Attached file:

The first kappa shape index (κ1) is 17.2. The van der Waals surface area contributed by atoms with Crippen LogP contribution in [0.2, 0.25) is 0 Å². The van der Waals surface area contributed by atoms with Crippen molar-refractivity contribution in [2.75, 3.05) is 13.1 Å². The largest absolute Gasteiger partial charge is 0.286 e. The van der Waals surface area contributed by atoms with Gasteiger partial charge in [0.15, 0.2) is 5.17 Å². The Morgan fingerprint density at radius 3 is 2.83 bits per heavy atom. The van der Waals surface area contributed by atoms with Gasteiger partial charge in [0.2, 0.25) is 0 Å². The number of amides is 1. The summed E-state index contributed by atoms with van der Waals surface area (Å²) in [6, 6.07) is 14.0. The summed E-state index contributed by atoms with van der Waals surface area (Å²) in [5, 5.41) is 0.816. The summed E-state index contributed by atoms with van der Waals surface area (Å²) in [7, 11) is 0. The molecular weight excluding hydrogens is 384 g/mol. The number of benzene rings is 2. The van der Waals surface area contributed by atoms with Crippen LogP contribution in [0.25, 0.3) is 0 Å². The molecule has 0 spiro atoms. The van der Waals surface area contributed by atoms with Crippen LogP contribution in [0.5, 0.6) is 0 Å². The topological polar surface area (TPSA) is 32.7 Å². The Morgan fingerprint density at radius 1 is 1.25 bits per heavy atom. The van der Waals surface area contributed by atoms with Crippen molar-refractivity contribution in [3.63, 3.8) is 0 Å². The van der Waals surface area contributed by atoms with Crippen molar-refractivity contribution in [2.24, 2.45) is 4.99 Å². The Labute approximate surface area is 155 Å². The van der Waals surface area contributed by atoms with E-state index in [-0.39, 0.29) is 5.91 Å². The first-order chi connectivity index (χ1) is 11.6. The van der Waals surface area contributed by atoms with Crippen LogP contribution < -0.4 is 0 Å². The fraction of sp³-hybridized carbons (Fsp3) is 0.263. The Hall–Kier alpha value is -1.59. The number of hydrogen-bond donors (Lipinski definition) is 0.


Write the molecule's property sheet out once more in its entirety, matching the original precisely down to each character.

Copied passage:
The first kappa shape index (κ1) is 17.2. The van der Waals surface area contributed by atoms with Crippen LogP contribution in [0.2, 0.25) is 0 Å². The van der Waals surface area contributed by atoms with Crippen molar-refractivity contribution in [2.75, 3.05) is 13.1 Å². The largest absolute Gasteiger partial charge is 0.286 e. The van der Waals surface area contributed by atoms with Gasteiger partial charge in [0.15, 0.2) is 5.17 Å². The Morgan fingerprint density at radius 3 is 2.83 bits per heavy atom. The van der Waals surface area contributed by atoms with Gasteiger partial charge in [0.2, 0.25) is 0 Å². The number of amides is 1. The summed E-state index contributed by atoms with van der Waals surface area (Å²) in [6, 6.07) is 14.0. The summed E-state index contributed by atoms with van der Waals surface area (Å²) in [5, 5.41) is 0.816. The summed E-state index contributed by atoms with van der Waals surface area (Å²) in [7, 11) is 0. The molecular weight excluding hydrogens is 384 g/mol. The number of benzene rings is 2. The van der Waals surface area contributed by atoms with Crippen LogP contribution in [0.25, 0.3) is 0 Å². The molecule has 0 spiro atoms. The van der Waals surface area contributed by atoms with Crippen LogP contribution in [0.5, 0.6) is 0 Å². The topological polar surface area (TPSA) is 32.7 Å². The Morgan fingerprint density at radius 1 is 1.25 bits per heavy atom. The van der Waals surface area contributed by atoms with Crippen molar-refractivity contribution in [3.63, 3.8) is 0 Å². The van der Waals surface area contributed by atoms with Crippen molar-refractivity contribution in [2.24, 2.45) is 4.99 Å². The Labute approximate surface area is 155 Å². The van der Waals surface area contributed by atoms with E-state index in [-0.39, 0.29) is 5.91 Å². The first-order chi connectivity index (χ1) is 11.6. The van der Waals surface area contributed by atoms with Crippen LogP contribution < -0.4 is 0 Å². The fraction of sp³-hybridized carbons (Fsp3) is 0.263. The Hall–Kier alpha value is -1.59. The number of hydrogen-bond donors (Lipinski definition) is 0.